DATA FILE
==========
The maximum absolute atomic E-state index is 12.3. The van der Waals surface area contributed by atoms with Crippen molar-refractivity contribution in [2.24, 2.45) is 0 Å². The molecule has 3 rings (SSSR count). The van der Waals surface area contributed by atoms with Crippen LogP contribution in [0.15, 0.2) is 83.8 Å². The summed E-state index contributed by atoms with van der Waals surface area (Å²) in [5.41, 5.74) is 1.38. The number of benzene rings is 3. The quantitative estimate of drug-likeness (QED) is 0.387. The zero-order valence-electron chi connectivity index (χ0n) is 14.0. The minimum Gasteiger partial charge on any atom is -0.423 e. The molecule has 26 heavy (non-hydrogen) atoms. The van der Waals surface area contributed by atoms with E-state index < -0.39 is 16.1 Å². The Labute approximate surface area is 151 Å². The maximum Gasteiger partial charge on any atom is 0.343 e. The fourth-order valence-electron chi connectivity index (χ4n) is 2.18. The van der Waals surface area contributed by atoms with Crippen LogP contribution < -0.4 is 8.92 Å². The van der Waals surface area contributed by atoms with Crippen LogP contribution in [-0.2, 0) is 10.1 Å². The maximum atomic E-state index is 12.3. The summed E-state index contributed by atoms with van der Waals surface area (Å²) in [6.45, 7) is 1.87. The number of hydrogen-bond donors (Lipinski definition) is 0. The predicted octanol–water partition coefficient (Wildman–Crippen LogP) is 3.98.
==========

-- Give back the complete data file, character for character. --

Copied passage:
The maximum absolute atomic E-state index is 12.3. The van der Waals surface area contributed by atoms with Crippen molar-refractivity contribution in [2.24, 2.45) is 0 Å². The molecule has 3 rings (SSSR count). The van der Waals surface area contributed by atoms with Crippen LogP contribution in [0.15, 0.2) is 83.8 Å². The summed E-state index contributed by atoms with van der Waals surface area (Å²) in [5.41, 5.74) is 1.38. The number of benzene rings is 3. The quantitative estimate of drug-likeness (QED) is 0.387. The zero-order valence-electron chi connectivity index (χ0n) is 14.0. The minimum Gasteiger partial charge on any atom is -0.423 e. The molecule has 26 heavy (non-hydrogen) atoms. The van der Waals surface area contributed by atoms with E-state index < -0.39 is 16.1 Å². The Labute approximate surface area is 151 Å². The maximum Gasteiger partial charge on any atom is 0.343 e. The fourth-order valence-electron chi connectivity index (χ4n) is 2.18. The van der Waals surface area contributed by atoms with Crippen LogP contribution < -0.4 is 8.92 Å². The van der Waals surface area contributed by atoms with Crippen LogP contribution in [-0.2, 0) is 10.1 Å². The maximum atomic E-state index is 12.3. The summed E-state index contributed by atoms with van der Waals surface area (Å²) in [6.45, 7) is 1.87. The number of hydrogen-bond donors (Lipinski definition) is 0. The predicted octanol–water partition coefficient (Wildman–Crippen LogP) is 3.98.